There is nothing controversial or angry about the new We Are The World, and that may be one off its problems because syrupy high profile celebrity events are now co-opted corporate-embraced commodities in our commercial culture. They are almost an expected Made in the USA genre, slick and all too often self-congratulatory commercials for compassion. They are effusively praised by the powers that be who pat all the high-profile artists on their heads, and then, in the end, ignore their passion. They also become one-shot stories and marketing vehicles.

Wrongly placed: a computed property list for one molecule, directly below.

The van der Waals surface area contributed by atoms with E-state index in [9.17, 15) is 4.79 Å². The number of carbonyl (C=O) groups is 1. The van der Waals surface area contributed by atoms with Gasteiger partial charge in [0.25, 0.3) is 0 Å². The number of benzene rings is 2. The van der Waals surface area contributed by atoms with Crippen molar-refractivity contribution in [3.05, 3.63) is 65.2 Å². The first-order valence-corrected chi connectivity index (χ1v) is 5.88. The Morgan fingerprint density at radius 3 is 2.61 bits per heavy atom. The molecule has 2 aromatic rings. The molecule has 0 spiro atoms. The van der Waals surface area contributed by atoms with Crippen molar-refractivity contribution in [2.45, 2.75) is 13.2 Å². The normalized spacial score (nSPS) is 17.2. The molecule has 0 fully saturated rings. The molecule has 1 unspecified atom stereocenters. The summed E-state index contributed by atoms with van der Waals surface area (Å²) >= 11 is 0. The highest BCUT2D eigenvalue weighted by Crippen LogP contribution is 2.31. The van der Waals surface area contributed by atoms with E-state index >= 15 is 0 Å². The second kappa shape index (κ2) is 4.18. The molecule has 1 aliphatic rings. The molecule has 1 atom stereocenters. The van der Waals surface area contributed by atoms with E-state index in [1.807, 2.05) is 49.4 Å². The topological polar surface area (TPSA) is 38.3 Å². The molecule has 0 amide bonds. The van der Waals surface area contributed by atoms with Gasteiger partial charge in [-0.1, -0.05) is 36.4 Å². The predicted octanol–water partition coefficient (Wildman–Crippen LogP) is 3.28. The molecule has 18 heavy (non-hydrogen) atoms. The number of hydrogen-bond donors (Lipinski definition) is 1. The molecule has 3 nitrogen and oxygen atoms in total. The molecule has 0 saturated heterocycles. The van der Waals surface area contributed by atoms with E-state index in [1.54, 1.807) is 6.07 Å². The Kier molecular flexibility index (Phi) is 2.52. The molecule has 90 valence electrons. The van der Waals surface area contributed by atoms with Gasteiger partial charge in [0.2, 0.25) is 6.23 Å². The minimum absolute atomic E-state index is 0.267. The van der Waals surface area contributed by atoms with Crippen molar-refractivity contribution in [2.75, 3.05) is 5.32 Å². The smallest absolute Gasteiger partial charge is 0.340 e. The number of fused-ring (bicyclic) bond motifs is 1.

We’ve lived so long under the spell of hierarchy—from god-kings to feudal lords to party bosses—that only recently have we awakened to see not only that “regular” citizens have the capacity for self-governance, but that without their engagement our huge global crises cannot be addressed. The changes needed for human society simply to survive, let alone thrive, are so profound that the only way we will move toward them is if we ourselves, regular citizens, feel meaningful ownership of solutions through direct engagement. Our problems are too big, interrelated, and pervasive to yield to directives from on high.
—Frances Moore Lappé, excerpt from Time for Progressives to Grow Up